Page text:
What is a spinal cord injury in Connecticut?

Thursday September 25, 2014

Spinal cord injury is a major cause for concern in Connecticut. Many spinal cord injuries may lead to severe long-term partial or total disability. Spinal cord injuries may be caused by many different sources. Two of the main causes of spinal cord injuries, head injuries and neck injuries are car accidents and sports injuries.

Spinal cord injury may be defined as any injury of the spine. The courts, however, generally do not consider congenital defects or injuries when evaluating spinal cord injury lawsuits. The spinal cord is essential to the human body. The spinal cord is situated within the spinal bone column. It consists of bundle of nerves, which emanate from the brain and then branch out peripherally. Thus, the spinal cord is the nervous system that is responsible for transmitting all brain signals to the body. Any injury or impairment of the spinal cord could seriously impair the motor and nervous systems.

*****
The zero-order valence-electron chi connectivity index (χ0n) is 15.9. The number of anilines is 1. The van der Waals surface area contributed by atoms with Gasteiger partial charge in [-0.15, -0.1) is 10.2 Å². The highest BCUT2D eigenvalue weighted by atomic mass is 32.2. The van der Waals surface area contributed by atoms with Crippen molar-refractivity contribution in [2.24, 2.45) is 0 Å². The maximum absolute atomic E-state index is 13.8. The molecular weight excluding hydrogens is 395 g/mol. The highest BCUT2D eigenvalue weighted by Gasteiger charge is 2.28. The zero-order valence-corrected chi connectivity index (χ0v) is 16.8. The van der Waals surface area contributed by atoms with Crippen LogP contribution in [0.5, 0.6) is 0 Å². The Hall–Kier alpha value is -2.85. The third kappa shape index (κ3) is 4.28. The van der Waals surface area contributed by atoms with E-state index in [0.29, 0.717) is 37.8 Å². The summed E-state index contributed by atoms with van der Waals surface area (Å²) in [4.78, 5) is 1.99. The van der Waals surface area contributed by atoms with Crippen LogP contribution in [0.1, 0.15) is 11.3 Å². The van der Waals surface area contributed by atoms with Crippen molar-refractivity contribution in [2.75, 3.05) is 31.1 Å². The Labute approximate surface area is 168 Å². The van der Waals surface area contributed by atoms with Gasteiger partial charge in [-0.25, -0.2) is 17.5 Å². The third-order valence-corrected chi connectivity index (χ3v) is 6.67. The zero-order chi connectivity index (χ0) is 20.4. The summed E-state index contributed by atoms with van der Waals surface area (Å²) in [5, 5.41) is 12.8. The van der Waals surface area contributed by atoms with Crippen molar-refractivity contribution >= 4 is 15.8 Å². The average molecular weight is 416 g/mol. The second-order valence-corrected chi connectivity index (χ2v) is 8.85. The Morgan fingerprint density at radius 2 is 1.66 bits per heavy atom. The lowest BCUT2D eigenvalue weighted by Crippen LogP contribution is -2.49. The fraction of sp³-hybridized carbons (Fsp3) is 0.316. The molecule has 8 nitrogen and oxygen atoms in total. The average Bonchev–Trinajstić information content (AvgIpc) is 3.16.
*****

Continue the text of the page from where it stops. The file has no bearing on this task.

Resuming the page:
While car accidents accounted for 46 percent of the spinal cord injuries, it was determined that seatbelt use reduced the injuries by 60 percent. Using a seatbelt as well as airbags, however, could reduce the severity of an injury or the injury itself by 80 percent. Males were found to be more vulnerable to spinal cord injuries. Youth under the age of 30 were found to be especially vulnerable to spinal cord injuries.

Injury to the spinal cord may lead to total or partial impairment or disability. In addition to physical impairment, spinal cord injuries can also lead to psychological impairment, including anxiety, depression and other impairment. Traumatic spinal cord injuries can also lead to exorbitant medical costs. A person may have to pay over $3 million in the event of severe injuries sustained to the spinal cord. A victim or a victim’s family may wish to consider consulting a legal professional to assist the person with filing for compensation in order to recover such damages.

Source: CDC.gov, “Spinal Cord Injury (SCI): Fact Sheet,” accessed on Sept. 19, 2014

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